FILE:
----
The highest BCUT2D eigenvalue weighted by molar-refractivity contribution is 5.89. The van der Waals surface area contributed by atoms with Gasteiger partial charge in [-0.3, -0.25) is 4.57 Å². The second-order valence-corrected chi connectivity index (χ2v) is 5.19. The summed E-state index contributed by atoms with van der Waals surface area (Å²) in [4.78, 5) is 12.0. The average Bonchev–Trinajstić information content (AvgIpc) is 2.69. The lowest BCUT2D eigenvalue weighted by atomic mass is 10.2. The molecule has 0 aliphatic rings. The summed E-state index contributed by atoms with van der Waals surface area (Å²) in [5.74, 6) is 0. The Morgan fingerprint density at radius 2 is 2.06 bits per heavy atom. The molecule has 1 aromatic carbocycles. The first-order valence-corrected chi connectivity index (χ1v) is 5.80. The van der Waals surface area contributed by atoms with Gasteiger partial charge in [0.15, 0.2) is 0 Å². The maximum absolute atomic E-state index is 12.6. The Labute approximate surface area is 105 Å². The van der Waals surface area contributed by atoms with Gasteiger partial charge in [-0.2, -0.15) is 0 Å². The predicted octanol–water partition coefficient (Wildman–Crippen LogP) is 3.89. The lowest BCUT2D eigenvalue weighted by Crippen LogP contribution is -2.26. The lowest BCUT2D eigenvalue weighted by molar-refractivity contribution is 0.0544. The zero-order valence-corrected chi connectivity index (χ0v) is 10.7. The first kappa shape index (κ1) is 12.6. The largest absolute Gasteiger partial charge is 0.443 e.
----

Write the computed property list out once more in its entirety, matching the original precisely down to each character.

The highest BCUT2D eigenvalue weighted by molar-refractivity contribution is 5.89. The van der Waals surface area contributed by atoms with Gasteiger partial charge in [-0.3, -0.25) is 4.57 Å². The second-order valence-corrected chi connectivity index (χ2v) is 5.19. The summed E-state index contributed by atoms with van der Waals surface area (Å²) in [4.78, 5) is 12.0. The average Bonchev–Trinajstić information content (AvgIpc) is 2.69. The lowest BCUT2D eigenvalue weighted by atomic mass is 10.2. The molecule has 0 aliphatic rings. The summed E-state index contributed by atoms with van der Waals surface area (Å²) in [5.74, 6) is 0. The Morgan fingerprint density at radius 2 is 2.06 bits per heavy atom. The molecule has 1 aromatic carbocycles. The first-order valence-corrected chi connectivity index (χ1v) is 5.80. The van der Waals surface area contributed by atoms with Gasteiger partial charge in [0.15, 0.2) is 0 Å². The maximum absolute atomic E-state index is 12.6. The Labute approximate surface area is 105 Å². The van der Waals surface area contributed by atoms with Gasteiger partial charge in [-0.2, -0.15) is 0 Å². The predicted octanol–water partition coefficient (Wildman–Crippen LogP) is 3.89. The lowest BCUT2D eigenvalue weighted by Crippen LogP contribution is -2.26. The lowest BCUT2D eigenvalue weighted by molar-refractivity contribution is 0.0544. The zero-order valence-corrected chi connectivity index (χ0v) is 10.7. The first kappa shape index (κ1) is 12.6. The largest absolute Gasteiger partial charge is 0.443 e.